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Since the Model-View-Controller pattern decouples application logic (in controllers) from presentation logic (in views), you can choose from any of the following approaches to handling mobile support in server-side code: Now you can create a mobile-specific layout called _Layout Mobile.cshtml with a page structure and CSS rules optimized for mobile devices.If you want to take the second option render totally different views according to the visitor's device type, see Scott Hanselman's blog post.NET Web Forms and MVC, see Mobile Apps & Sites with ASP. Mobile devices – smartphones, feature phones, and tablets – continue to grow in popularity as a means to access the Web. But WAP, WML, and c HTML are no longer relevant for most projects, because HTML has now become the ubiquitous markup language for mobile and desktop browsers alike.For many web developers and web-oriented businesses, this means it's increasingly important to provide a great browsing experience for visitors using those devices. Even though mobile browsers now almost universally support HTML, you will still face many challenges when aiming to create great mobile browsing experiences: There's no one-size-fits-all solution; your application will have to look and behave differently according to the device accessing it.If you're using output caching, beware that by default it's possible for a desktop user to visit a certain URL (causing its output to be cached), followed by a mobile user who then receives the cached desktop output.This warning applies whether you're just varying your master page by device type, or implementing totally separate Web Forms per device type. NET to vary the cache entry according to whether the visitor is using a mobile device.You can construct an entire sub-site, with its own master pages, style sheets, and pages, using all the same techniques that you'd use for any other Web Forms application.You don't necessarily need to produce a mobile equivalent for page in your desktop site; you can choose what subset of functionality makes sense for mobile visitors.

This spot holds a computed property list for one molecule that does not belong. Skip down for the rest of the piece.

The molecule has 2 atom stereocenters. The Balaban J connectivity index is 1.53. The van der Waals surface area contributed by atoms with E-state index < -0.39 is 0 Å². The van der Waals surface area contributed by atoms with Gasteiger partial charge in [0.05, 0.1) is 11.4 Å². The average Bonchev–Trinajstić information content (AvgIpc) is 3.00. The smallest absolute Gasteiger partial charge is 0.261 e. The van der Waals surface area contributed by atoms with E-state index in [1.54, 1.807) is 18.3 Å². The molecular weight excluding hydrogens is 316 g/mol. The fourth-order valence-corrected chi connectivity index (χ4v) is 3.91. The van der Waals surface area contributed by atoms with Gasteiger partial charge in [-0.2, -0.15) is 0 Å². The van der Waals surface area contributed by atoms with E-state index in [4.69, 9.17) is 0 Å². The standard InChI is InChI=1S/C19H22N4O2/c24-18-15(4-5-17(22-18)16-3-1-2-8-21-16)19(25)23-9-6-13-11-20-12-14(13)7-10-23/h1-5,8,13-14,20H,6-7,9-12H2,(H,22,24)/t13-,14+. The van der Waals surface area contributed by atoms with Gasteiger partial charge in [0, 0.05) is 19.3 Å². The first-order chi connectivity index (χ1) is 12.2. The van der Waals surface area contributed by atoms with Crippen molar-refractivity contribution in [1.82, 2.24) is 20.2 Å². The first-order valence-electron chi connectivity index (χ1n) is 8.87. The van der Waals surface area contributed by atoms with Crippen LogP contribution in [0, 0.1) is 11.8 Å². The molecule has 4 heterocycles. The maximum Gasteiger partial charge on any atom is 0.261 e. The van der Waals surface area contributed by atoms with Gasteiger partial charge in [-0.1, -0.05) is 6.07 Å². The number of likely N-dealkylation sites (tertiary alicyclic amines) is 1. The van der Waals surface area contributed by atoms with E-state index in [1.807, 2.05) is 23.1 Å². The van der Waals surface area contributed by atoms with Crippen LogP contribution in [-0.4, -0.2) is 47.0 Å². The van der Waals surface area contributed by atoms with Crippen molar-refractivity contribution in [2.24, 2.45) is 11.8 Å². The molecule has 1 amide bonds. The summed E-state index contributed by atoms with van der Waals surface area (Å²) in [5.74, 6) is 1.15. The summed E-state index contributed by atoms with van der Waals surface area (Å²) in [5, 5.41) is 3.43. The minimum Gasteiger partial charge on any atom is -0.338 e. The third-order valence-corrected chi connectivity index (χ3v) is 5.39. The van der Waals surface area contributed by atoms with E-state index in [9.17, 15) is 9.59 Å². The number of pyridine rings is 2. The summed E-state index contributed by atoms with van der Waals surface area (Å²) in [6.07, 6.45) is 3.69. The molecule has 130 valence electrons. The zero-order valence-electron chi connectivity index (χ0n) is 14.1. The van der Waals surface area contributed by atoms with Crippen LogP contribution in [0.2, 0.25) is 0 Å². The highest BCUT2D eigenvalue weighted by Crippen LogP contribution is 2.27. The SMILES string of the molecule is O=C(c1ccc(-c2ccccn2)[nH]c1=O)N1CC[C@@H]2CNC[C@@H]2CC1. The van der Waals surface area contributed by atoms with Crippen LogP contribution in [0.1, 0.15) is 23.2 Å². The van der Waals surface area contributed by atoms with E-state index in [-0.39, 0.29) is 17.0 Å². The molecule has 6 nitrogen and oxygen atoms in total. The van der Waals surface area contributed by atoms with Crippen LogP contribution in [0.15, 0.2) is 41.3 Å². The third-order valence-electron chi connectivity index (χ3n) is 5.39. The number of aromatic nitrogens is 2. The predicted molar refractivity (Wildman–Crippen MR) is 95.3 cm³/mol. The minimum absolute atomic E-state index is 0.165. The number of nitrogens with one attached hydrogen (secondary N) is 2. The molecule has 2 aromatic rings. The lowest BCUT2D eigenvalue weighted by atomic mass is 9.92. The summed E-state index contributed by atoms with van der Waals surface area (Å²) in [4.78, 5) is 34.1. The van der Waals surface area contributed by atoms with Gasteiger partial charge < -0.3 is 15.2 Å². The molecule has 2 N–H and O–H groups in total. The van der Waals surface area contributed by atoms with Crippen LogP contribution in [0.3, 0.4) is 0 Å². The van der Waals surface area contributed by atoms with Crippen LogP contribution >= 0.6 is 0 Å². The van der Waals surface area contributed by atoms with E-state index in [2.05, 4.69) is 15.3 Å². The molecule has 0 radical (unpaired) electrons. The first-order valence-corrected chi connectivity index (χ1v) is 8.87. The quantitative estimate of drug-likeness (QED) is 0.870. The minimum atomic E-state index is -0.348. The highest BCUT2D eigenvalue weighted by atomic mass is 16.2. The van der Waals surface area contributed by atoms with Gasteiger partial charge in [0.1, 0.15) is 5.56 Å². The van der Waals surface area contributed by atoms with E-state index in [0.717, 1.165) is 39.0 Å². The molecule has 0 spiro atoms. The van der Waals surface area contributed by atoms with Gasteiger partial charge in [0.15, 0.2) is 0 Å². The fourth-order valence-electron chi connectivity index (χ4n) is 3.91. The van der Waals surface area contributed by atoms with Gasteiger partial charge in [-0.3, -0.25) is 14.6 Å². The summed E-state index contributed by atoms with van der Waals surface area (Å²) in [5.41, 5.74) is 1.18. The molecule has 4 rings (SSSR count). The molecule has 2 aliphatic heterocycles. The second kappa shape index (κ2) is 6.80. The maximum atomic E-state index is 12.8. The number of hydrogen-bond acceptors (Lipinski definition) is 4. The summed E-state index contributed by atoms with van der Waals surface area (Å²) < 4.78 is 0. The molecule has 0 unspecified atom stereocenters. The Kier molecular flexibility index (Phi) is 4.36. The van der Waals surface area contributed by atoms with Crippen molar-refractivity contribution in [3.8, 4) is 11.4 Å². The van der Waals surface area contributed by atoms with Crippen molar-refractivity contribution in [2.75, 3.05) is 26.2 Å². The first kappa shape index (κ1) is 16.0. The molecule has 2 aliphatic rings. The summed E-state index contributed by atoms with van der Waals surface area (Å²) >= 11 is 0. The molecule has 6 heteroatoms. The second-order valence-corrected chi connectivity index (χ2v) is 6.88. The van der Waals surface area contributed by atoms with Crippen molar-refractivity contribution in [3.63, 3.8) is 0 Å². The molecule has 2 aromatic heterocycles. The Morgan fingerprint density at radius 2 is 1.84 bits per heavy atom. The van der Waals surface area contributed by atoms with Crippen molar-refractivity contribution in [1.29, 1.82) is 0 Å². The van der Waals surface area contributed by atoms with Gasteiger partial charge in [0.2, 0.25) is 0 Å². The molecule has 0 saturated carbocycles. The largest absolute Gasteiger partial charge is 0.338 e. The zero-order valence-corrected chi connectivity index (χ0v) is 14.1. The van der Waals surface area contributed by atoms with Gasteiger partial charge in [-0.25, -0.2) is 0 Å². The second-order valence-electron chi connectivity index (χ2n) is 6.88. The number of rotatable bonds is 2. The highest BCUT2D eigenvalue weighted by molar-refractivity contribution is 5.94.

Since your "Mobile" folder will be marked as a separate application when hosted in IIS (it's just a simple subfolder of Web Forms pages), it will also share all the same configuration, Session data, and other infrastructure as your desktop pages.Add a Vary By Custom parameter to your page's Output Cache declaration as follows: This will ensure that mobile visitors to the page don't receive output previously put into the cache by a desktop visitor.